The dramatic rise of Vietnamese agriculture

Map Insights
Rolando T. Dy

Posted on August 06, 2013

“INCLUSIVE GROWTH” is the current buzzword, and so decision makers are looking for models that will create jobs and incomes. Inclusive growth does not require rocket science. It has been proven by peer countries in Southeast Asia.

A good model of success in Southeast Asia is Vietnam. Why? Because it has recovered quickly from the 20-year war that ended in 1975. It is one of the Asian stars in rapid poverty reduction.

Vietnam has five products earning over $1 billion a year in exports: rice, natural rubber, cashews, shrimps, and catfish. By contrast, the Philippines has only one -- coconut products. Poverty rate has fallen from 90% of the population in 1981 to 34% in 1990 and about 17% in 2009 based on the international poverty line, defined at $1.25 per day at 2005 base.

A farmer in the province of Tra Vinh, one of those cleared from the poverty list, told an interviewer that her family used to harvest only one crop a year. But they have been able to grow more crops and raise productivity, thanks to new varieties, and canals for irrigation.

Agriculture and rural development are crucial factors.

Last year, I was in Vietnam on two occasions: one to visit Arabica farms in highland Dalat, and robusta farms in Daklak. In Daklak, the average coffee yield was two kilograms (kg) per tree per year versus 1.6 kg per tree for the whole of Vietnam, and versus our cellar-dwelling 0.4 kg (repeat 0.4 kg) per tree.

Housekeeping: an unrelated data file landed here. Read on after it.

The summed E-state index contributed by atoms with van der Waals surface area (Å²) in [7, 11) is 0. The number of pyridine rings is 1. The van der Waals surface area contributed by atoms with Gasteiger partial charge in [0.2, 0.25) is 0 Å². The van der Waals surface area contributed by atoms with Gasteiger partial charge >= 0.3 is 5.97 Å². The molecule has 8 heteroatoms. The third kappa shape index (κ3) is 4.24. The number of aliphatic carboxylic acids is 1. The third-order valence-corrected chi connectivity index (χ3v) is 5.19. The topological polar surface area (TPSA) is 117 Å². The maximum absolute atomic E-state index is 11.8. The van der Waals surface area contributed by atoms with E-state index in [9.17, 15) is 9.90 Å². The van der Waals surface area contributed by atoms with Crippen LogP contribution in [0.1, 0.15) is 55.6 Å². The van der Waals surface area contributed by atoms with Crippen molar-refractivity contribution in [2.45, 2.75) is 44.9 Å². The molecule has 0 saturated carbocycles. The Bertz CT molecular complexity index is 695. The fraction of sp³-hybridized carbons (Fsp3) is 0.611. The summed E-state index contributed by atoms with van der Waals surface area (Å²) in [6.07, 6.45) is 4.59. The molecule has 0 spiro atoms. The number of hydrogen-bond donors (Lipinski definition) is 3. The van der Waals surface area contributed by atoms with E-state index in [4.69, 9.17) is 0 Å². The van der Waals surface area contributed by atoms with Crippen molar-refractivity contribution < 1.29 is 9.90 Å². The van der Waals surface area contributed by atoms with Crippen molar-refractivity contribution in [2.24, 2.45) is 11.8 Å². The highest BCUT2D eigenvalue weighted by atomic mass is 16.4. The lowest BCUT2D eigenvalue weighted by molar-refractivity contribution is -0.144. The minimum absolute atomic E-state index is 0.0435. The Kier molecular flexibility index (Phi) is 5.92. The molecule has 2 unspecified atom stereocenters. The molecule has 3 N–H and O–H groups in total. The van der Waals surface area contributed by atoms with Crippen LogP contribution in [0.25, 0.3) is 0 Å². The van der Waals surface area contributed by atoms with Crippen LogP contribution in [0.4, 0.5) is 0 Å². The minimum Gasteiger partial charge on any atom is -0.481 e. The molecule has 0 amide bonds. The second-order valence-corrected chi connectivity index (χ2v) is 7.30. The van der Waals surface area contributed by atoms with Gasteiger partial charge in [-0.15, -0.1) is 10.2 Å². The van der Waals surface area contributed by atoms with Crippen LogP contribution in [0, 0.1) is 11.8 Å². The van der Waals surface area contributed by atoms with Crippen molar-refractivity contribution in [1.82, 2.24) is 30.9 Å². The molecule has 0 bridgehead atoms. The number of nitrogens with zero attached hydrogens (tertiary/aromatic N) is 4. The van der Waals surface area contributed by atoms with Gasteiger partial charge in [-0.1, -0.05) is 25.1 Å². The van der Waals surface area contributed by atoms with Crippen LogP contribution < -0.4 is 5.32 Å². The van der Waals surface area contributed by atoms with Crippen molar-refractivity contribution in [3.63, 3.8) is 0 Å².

I also visited WASI (Western Highlands Research Center for Agriculture and Forestry) in Daklak. It had 50 researchers on coffee alone. Its new coffee clones will yield 3 to 5 kg per tree in farmers’ field. (Even its black pepper variety averages 2,000 kg per ha of dried peppercorn).

Vietnam has released a strategic plan for coffee production up to the year 2020 and a vision up to 2030, under which total area for coffee growing will be maintained at 500,000 hectares by 2020, with an output of 2,400 kg per hectare, and 479,000 hectares with an output of 2,500 kg per hectare by 2030. Export[s] earned $2,500 million from 1.2 million tons of beans.

High productivity of coffee made Vietnam the world’s second largest player after Brazil for all coffee types (Arabica and Robusta), and the largest exporter of Robusta.

Vietnam supplies the world with rice. It ranks second in world export in 2012 after India. Thanks to the supply of water from the Mekong River and good research and extension services, which give Vietnam an average yield of 5.5 tons per hectare. But rice is not a prime example of Vietnam’s success in agriculture and fishery. Rice and the huge Mekong River have always been there for a long time. Cheap and reliable irrigation is the life of rice farming.

The other successes can be measured by the rapid spurt in exports in the past two decades. I refer to the other “stars” between 1990 and 2010: natural rubber, coffee, cashew, pepper, catfish and shrimps.